We’re treated to a recital of a specific health care problem over The Pond. Our source is, of course, The Guardian. And the complaint is that without some support for Obamacare and the like then this particular woman won’t be able to get her health care insurance.
The actual problem here being that this isn’t a problem amenable to insurance in the slightest:
I woke up on a Monday with tingling hands and numb feet, my legs too weak to climb stairs without a struggle. I spent most of Tuesday in a red recliner with a plastic tube stuck inside a vein in the back of my hand, waiting while a drug made from other people’s blood plasma dripped into my body.
On Wednesday, nauseous from the chemicals coursing in my veins, I caught up on a debate between candidates running for US Senate in Montana, the state where I buy health insurance.
A journalist grilled the Republican, state insurance commissioner Matt Rosendale, about whether he would give his own family one of the controversial, low-quality insurance policies he recently allowed back on the market. He ducked the question and gave a vague answer about protecting sick people, with no details on how to do that.
Hmm, well, that treatment apparently cost some $7,000 and change.
I paid $7,348 for healthcare last week
The medication clouding my brain and quieting my immune system cost $7,348.03 this week. I will probably have 10 infusions this year. Last year, the treatment cost almost half as much, but I switched insurance companies and the price soared.
I changed companies because in less than two years, my monthly premiums had doubled to nearly $1,000 a month. My new insurance is cheaper for me, but the real price tag went up. This shell game – the ever-increasing cost of health insurance to consumers to satisfy profit margins – is part of what used to make it so easy for elected officials to undermine the law.
Whether it’s $40,000 or $73,348 a year, the price is far outside my budget. Without health insurance, I will be bankrupt or disabled, likely some ugly combination of both.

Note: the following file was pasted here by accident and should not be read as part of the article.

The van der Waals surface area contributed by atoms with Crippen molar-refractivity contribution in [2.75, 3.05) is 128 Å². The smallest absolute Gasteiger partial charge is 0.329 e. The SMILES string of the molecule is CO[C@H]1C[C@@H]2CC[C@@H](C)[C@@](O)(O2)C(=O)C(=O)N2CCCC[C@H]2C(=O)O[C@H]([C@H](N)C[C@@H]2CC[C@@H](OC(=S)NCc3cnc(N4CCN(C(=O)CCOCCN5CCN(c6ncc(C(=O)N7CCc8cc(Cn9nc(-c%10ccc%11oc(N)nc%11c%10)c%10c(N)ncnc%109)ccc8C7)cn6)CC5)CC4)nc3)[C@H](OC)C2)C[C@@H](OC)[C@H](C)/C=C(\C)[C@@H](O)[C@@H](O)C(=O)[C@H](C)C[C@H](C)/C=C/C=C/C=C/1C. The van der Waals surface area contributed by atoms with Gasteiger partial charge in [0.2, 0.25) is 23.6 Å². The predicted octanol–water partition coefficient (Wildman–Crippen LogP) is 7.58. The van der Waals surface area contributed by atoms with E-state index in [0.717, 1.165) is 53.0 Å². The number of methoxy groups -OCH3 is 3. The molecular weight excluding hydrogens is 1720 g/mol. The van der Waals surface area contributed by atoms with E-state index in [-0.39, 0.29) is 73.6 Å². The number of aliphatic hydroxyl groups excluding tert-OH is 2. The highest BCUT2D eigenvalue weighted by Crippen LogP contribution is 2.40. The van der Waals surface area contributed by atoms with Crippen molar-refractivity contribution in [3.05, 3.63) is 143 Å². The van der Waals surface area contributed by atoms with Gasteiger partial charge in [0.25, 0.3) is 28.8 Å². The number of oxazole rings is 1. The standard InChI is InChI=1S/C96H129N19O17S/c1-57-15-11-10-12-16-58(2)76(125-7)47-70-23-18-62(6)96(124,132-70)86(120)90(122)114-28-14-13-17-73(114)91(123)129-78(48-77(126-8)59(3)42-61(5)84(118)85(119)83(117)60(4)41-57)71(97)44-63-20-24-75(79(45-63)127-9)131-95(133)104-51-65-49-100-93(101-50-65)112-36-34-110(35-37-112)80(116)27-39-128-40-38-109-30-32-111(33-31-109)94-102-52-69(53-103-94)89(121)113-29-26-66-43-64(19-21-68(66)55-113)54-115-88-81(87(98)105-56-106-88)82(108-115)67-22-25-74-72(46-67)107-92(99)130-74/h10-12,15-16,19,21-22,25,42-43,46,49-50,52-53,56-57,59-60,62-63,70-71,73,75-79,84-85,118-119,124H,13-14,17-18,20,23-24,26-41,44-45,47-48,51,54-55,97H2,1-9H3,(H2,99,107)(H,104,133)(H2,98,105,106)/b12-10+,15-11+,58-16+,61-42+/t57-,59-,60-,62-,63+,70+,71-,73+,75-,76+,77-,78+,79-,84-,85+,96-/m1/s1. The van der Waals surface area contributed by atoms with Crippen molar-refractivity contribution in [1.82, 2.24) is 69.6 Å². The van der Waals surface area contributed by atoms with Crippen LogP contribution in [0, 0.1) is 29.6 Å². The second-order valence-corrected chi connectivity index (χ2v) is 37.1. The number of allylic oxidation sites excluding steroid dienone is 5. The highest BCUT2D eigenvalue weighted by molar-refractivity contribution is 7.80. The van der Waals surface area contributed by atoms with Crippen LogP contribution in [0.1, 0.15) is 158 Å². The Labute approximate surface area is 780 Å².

This is an ongoing, expensive, and chronic, problem. That is, one not amenable to an insurance solution.
It is amenable to a cost sharing one. We might all agree that there but for the Grace of God and chip in for that treatment. Taxation funded health care on the basis of need might work. Although she might well find that something like the NHS would refuse to pay for such treatment – it may or may not pass the NICE rules of £30,000 and no more per qualy. We could even be vile and just say too expensive love, die.
But what we’re not going to be able to do is solve this through insurance. Here is some premium and that premium is less than the cost of the treatment I might need, less by whatever the probability of my needing the treatment is. For we already know what the cost of your treatment is going to be. We’ve a probability of 1 of you needing it too. Insurance simply doesn’t work here.
There are things which can be done about the American health care system. There probably are even things which ought to be done about the American health care system. But insisting on shoehorning everything into the envelope of “insurance” isn’t one of them. Simply because insurance as a thing, while hugely useful and possibly even essential as a tool, is not the correct answer for every ail of a health care system.
It just doesn’t work to try to do everything this way.